In Summer 2023, a new green space will be coming to downtown Westport. Visitors will be able to enjoy lovely grounds, meet friends and simply take a break at Westport Museum’s Revitalized grounds and gardens. Work will begin in December 2022.
The site design was inspired by an archival plan developed by Silvia Erskine Associates in the early 2000’s. Lyonsplain Architecture, Growing Solutions and Fairfield County Engineering advanced the design to further enhance and complement the property and to ensure the walkway system is accessible to all. Growing Solutions’ selection of plantings is deer resistant, incorporates plenty of CT-native and historically significant species, and is attractive throughout the seasons.
The plan includes winding paths through native flower beds and shrubbery that welcomes pollinators. Walkways will be fashioned from the original, antique bluestone pavers that were originally on the property but were removed in 2017 and replaced by engraved and plain bricks. The bricks—purchased by donors as part of a Historical Society fundraiser—will be reset as decorative edging around the new pathways and in other designated areas.
“The garden revitalization is integral to creating a welcoming, beautiful campus anchored by the historic cobblestone barn and the Bradley-Wheeler House,” said Hanna Przada, owner, and lead architect of Lyonsplain Architecture. The firm’s work includes high-end residential as well as commercial and cultural projects. “New plantings, walkways, and benches will vibrantly activate the space to create interest and engagement at the far end of the town.”
The new garden design is part of a larger project by Lyonsplain Architecture, a woman-owned firm specializing in the cultural design and the restoration and revitalization of historic spaces. Lyonsplain oversaw the heritage restoration of the Museum’s 7-sided Cobblestone Barn, which is the only one of its kind in Connecticut and one of the few in New England. The project included restoration of original windows, replacement lighting, floor and roof replacement, and interior climate conditioning to protect the building from climate-change provoked extremes of heat, cold and moisture that are very different from when the structure was originally built.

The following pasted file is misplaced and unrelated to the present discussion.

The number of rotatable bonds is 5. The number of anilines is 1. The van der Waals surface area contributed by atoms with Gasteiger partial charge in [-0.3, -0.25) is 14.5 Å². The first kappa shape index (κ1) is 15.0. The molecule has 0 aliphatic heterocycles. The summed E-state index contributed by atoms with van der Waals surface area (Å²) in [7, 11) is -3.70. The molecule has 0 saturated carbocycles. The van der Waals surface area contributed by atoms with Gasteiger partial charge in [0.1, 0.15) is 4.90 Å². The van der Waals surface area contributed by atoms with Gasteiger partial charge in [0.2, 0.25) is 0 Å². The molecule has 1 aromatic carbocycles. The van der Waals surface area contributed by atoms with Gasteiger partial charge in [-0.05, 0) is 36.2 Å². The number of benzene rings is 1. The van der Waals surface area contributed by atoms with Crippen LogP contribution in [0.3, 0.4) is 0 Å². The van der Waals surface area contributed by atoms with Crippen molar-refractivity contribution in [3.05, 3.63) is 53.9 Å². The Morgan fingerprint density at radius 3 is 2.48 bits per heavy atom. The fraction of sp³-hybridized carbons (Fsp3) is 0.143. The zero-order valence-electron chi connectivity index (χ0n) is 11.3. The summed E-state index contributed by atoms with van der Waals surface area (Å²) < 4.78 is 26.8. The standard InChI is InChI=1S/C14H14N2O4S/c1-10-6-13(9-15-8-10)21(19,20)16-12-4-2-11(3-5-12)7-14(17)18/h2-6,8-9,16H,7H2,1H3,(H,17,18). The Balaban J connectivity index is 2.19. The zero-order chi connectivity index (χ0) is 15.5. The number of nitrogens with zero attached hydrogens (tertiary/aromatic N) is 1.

“It’s been an honor to direct this important mission to save a building that is unique to the town, state, and the region,” said Przada. “Westport Museum has preserved a treasure for generations to come. It’s a feather in the community’s cap.”
While the Museum is private property and not a town entity the organization looks forward to welcoming the public to enjoy the grounds during open hours. The Museum plans to use the barn and revitalized garden space for Museum programs and as an event venue as well. Rentals will be available for weddings, conferences, photo shoots and other special events.
“The Westport Museum for History & Culture engages the public with innovative and exciting approaches to history. The barn and garden revitalization further that public interaction. These projects have been made possible through the efforts of our Executive Director working with our dedicated donors,” said the Museum’s Chairperson, Darcy Hicks. “Our goal is for people of all ages to linger, talk, make art, read, have meetings, or just sit and enjoy a coffee or a lunch break.”
The restoration of the Cobblestone Barn and garden revitalization has been made possible by a generous gift from the Daniel E. Offutt III Charitable Trust. Richard Orenstein, Trustee of the Daniel E. Offutt III Charitable Trust said he was pleased to have delightful open space “smack in the middle of downtown Westport”.
“The Trust is proud to partner with Westport Museum and support its mission of creatively engaging the community in inclusive history and civic discussion,” he said.
There are additional donor opportunities for benches, plantings, and lighting and those interested should contact Jessica DeRosa at email@example.com. Further plans for the garden improvement project include restoration of the antique iron fence and stone pilasters as well as removal of diseased trees and shrubbery from the grounds.